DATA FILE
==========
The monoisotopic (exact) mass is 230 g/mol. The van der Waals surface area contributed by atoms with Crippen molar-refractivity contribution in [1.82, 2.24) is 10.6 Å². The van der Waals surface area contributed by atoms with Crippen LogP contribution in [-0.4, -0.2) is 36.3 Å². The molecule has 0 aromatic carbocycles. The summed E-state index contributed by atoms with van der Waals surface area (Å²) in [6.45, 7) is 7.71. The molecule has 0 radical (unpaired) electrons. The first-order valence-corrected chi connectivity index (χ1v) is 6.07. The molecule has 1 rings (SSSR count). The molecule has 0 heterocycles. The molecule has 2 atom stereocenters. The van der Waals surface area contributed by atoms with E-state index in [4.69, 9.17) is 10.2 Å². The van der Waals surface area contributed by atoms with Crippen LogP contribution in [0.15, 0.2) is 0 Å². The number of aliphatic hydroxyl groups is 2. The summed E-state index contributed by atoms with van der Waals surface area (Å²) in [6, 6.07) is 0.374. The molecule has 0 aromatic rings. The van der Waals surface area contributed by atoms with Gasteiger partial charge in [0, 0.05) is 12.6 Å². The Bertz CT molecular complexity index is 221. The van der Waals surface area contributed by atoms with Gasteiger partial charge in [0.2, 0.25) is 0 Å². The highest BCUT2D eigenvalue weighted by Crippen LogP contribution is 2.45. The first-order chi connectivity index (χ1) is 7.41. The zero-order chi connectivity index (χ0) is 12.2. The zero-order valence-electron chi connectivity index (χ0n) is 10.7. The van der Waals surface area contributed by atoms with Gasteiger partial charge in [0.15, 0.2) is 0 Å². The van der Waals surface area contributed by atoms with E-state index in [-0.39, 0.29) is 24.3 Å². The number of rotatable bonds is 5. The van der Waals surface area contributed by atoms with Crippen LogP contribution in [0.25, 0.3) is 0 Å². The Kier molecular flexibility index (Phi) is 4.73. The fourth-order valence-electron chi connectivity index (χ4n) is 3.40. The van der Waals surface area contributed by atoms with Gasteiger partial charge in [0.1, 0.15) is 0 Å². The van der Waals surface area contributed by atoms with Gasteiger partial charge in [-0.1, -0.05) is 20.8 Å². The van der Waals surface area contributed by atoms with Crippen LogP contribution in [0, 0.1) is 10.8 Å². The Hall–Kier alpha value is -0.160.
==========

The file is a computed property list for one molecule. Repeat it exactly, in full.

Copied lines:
The monoisotopic (exact) mass is 230 g/mol. The van der Waals surface area contributed by atoms with Crippen molar-refractivity contribution in [1.82, 2.24) is 10.6 Å². The van der Waals surface area contributed by atoms with Crippen LogP contribution in [-0.4, -0.2) is 36.3 Å². The molecule has 0 aromatic carbocycles. The summed E-state index contributed by atoms with van der Waals surface area (Å²) in [6.45, 7) is 7.71. The molecule has 0 radical (unpaired) electrons. The first-order valence-corrected chi connectivity index (χ1v) is 6.07. The molecule has 1 rings (SSSR count). The molecule has 0 heterocycles. The molecule has 2 atom stereocenters. The van der Waals surface area contributed by atoms with E-state index in [4.69, 9.17) is 10.2 Å². The van der Waals surface area contributed by atoms with Crippen LogP contribution in [0.15, 0.2) is 0 Å². The number of aliphatic hydroxyl groups is 2. The summed E-state index contributed by atoms with van der Waals surface area (Å²) in [6, 6.07) is 0.374. The molecule has 0 aromatic rings. The van der Waals surface area contributed by atoms with Gasteiger partial charge in [0, 0.05) is 12.6 Å². The Bertz CT molecular complexity index is 221. The van der Waals surface area contributed by atoms with Gasteiger partial charge in [0.2, 0.25) is 0 Å². The highest BCUT2D eigenvalue weighted by Crippen LogP contribution is 2.45. The first-order chi connectivity index (χ1) is 7.41. The zero-order chi connectivity index (χ0) is 12.2. The zero-order valence-electron chi connectivity index (χ0n) is 10.7. The van der Waals surface area contributed by atoms with Gasteiger partial charge in [0.15, 0.2) is 0 Å². The van der Waals surface area contributed by atoms with E-state index in [-0.39, 0.29) is 24.3 Å². The number of rotatable bonds is 5. The van der Waals surface area contributed by atoms with Crippen LogP contribution in [0.25, 0.3) is 0 Å². The Kier molecular flexibility index (Phi) is 4.73. The fourth-order valence-electron chi connectivity index (χ4n) is 3.40. The van der Waals surface area contributed by atoms with Gasteiger partial charge in [0.1, 0.15) is 0 Å². The van der Waals surface area contributed by atoms with Gasteiger partial charge in [-0.1, -0.05) is 20.8 Å². The van der Waals surface area contributed by atoms with Crippen LogP contribution in [0, 0.1) is 10.8 Å². The Hall–Kier alpha value is -0.160.